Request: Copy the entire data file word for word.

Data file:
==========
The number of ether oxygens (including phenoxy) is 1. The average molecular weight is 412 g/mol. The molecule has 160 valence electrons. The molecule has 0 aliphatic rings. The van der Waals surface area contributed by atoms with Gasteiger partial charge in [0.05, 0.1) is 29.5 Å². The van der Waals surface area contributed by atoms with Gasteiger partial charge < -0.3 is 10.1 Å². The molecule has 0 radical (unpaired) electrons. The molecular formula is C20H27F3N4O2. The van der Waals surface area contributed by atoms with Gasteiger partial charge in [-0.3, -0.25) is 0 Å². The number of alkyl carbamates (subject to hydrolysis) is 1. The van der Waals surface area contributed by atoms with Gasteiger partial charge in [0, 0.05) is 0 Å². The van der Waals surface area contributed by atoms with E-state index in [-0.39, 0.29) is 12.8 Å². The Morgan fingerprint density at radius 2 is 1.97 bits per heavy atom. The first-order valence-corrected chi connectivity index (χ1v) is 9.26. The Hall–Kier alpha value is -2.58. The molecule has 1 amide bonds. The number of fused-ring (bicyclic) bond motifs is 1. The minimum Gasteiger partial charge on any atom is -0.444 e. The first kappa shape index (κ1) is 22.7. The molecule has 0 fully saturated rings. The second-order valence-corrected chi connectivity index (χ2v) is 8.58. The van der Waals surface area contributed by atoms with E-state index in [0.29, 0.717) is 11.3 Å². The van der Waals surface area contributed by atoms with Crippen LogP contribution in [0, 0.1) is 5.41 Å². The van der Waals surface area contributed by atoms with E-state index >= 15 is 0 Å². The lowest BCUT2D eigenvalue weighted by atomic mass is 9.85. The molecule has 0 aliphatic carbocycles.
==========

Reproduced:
The number of ether oxygens (including phenoxy) is 1. The average molecular weight is 412 g/mol. The molecule has 160 valence electrons. The molecule has 0 aliphatic rings. The van der Waals surface area contributed by atoms with Gasteiger partial charge in [0.05, 0.1) is 29.5 Å². The van der Waals surface area contributed by atoms with Gasteiger partial charge < -0.3 is 10.1 Å². The molecule has 0 radical (unpaired) electrons. The molecular formula is C20H27F3N4O2. The van der Waals surface area contributed by atoms with Gasteiger partial charge in [-0.3, -0.25) is 0 Å². The number of alkyl carbamates (subject to hydrolysis) is 1. The van der Waals surface area contributed by atoms with Gasteiger partial charge in [0, 0.05) is 0 Å². The van der Waals surface area contributed by atoms with E-state index in [-0.39, 0.29) is 12.8 Å². The Morgan fingerprint density at radius 2 is 1.97 bits per heavy atom. The first-order valence-corrected chi connectivity index (χ1v) is 9.26. The Hall–Kier alpha value is -2.58. The molecule has 1 amide bonds. The number of fused-ring (bicyclic) bond motifs is 1. The minimum Gasteiger partial charge on any atom is -0.444 e. The first kappa shape index (κ1) is 22.7. The molecule has 0 fully saturated rings. The second-order valence-corrected chi connectivity index (χ2v) is 8.58. The van der Waals surface area contributed by atoms with E-state index in [0.29, 0.717) is 11.3 Å². The van der Waals surface area contributed by atoms with Crippen LogP contribution in [0, 0.1) is 5.41 Å². The van der Waals surface area contributed by atoms with E-state index >= 15 is 0 Å². The lowest BCUT2D eigenvalue weighted by atomic mass is 9.85. The molecule has 0 aliphatic carbocycles.